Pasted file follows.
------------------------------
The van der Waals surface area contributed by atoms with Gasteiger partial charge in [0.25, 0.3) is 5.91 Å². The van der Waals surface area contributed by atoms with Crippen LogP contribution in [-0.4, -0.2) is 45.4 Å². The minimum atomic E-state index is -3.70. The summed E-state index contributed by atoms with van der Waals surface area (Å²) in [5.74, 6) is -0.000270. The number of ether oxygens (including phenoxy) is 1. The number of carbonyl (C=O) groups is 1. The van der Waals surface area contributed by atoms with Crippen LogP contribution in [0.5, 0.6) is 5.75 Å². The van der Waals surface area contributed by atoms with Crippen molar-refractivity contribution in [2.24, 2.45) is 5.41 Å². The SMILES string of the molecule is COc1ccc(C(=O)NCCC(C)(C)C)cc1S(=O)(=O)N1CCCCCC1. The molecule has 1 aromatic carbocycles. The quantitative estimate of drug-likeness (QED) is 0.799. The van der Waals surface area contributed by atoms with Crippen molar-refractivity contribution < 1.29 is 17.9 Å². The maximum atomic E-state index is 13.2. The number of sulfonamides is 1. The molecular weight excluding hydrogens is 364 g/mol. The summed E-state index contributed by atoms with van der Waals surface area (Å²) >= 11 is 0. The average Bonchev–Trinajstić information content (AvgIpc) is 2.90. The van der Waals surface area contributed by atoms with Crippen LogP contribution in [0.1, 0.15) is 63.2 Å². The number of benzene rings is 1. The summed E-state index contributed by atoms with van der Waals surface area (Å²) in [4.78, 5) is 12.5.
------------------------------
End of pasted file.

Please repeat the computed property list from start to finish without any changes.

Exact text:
The van der Waals surface area contributed by atoms with Gasteiger partial charge in [0.25, 0.3) is 5.91 Å². The van der Waals surface area contributed by atoms with Crippen LogP contribution in [-0.4, -0.2) is 45.4 Å². The minimum atomic E-state index is -3.70. The summed E-state index contributed by atoms with van der Waals surface area (Å²) in [5.74, 6) is -0.000270. The number of ether oxygens (including phenoxy) is 1. The number of carbonyl (C=O) groups is 1. The van der Waals surface area contributed by atoms with Crippen LogP contribution in [0.5, 0.6) is 5.75 Å². The van der Waals surface area contributed by atoms with Crippen molar-refractivity contribution in [2.24, 2.45) is 5.41 Å². The SMILES string of the molecule is COc1ccc(C(=O)NCCC(C)(C)C)cc1S(=O)(=O)N1CCCCCC1. The molecule has 1 aromatic carbocycles. The quantitative estimate of drug-likeness (QED) is 0.799. The van der Waals surface area contributed by atoms with Crippen molar-refractivity contribution < 1.29 is 17.9 Å². The maximum atomic E-state index is 13.2. The number of sulfonamides is 1. The molecular weight excluding hydrogens is 364 g/mol. The summed E-state index contributed by atoms with van der Waals surface area (Å²) >= 11 is 0. The average Bonchev–Trinajstić information content (AvgIpc) is 2.90. The van der Waals surface area contributed by atoms with Crippen LogP contribution in [0.1, 0.15) is 63.2 Å². The number of benzene rings is 1. The summed E-state index contributed by atoms with van der Waals surface area (Å²) in [4.78, 5) is 12.5.